It’s All About the Little Things!

Contributed by:  Kritika Koshyari

 Dated:  30th May, 2017

” Didi, aapka naam kya hai?” (didi, what is your name?) asked the kids, as we stood in a circle ready to begin my first day with Project KHEL. Even before this little yet amusing introduction, the kids in certain locations run up to us welcoming us with “good evening didi, good evening sir” and enthusiastic high-fives.

I’ve merely attended a few sessions as part of my internship, yet they have become one of the most cherished partsIMG_20170531_173713985 (1) of my life.

Although the work allotted to me is data collection which is slightly boring (yes, I greatly envy our facilitators who enjoy with the kids while I am busy collecting data), yet post the data collection I get to engage with the kids which sort of makes up for it.

I have no clue whether it’s just me or that’s the case with other volunteers as well, but the group of kids in every location reminds me of a class room full of students.  In every location, there’s the talkative one, the over- enthusiastic one, the lazy one, the violent aggressive kid, the troublemaker, the one who is forever complaining about the other kids’ antics and… of course the late comer. Oh, and how could I forget the regular absentee who always has a reason ready to justify his/her absence from the previous session.

One of the outstanding aspects of the sessions organised in an afterschool programme, also joined by children from a neighbouring slum and a shelter home for girls, is that the kids not only play indigenous sports like Kho kho, they also get the space to make alterations in existing rules or create new games altogether. It’s a delight to see them play a game they themselves have designed and most importantly enjoy it while doing so.

Here’s a glimpse into one incident that happened in this session that touched me beyond words. We were playing Kho Kho with certain alterations the kids had themselves suggested and I happened to be on the running side. Carried away with the zeal of the game, I ran like my life depended on it and thanks to my imperfectly timed clumsiness, I fell down, my leggings covered in dirt. I expected amused laughs to follow my great fall but surprisingly there was not even a single sneer.  The game paused for a while, these little kids came up to me and are like “didi koi baat nahi, aap ne acha khela” (no problem didi, you played well) and one little boy gives me a high five,  and trust me I was awed  at the genuine support of these kids. This might seem to be a trivial incident but honestly, it touched my heart. Such genuine heartfelt encouragement and the spirit of teamwork coming from such young kids in an age where people harbour a desperate desire to win by hook or by crook and are ready to mock a person who slackens is truly remarkable.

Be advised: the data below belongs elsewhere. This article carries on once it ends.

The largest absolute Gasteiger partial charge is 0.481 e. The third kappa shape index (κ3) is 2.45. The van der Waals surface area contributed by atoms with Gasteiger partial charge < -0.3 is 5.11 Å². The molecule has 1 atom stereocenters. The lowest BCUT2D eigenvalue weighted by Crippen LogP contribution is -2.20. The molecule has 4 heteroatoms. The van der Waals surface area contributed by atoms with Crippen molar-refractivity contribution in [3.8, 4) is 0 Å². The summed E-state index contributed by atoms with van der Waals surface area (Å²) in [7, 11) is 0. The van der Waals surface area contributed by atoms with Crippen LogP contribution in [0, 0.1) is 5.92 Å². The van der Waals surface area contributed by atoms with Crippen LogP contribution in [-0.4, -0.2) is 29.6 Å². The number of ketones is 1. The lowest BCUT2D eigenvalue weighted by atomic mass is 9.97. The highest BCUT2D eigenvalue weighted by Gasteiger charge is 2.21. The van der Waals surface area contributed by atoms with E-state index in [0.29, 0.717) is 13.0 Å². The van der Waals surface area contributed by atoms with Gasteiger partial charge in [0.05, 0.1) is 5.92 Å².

Project KHEL – It’s not just short for Kids Holistic Education and Life- Skills. It’s a lot more than that.  It’s about the fun-filled games, the myriad of emotions experienced while conducting a session and the sense of satisfaction after the completion of each, it’s about the struggle to keep your emotions in check when you happen to hear a story that devastates you internally, it’s about the lessons taught and also the lessons learnt but most importantly it’s about the change which KHEL brings in the lives of innumerable kids.

And just like that, simply and gradually, these Made in Maidaan sessions have made a special place in my heart.

Here’s to many more sessions, many more enthusiastic high fives and to many more lessons yet to be learnt.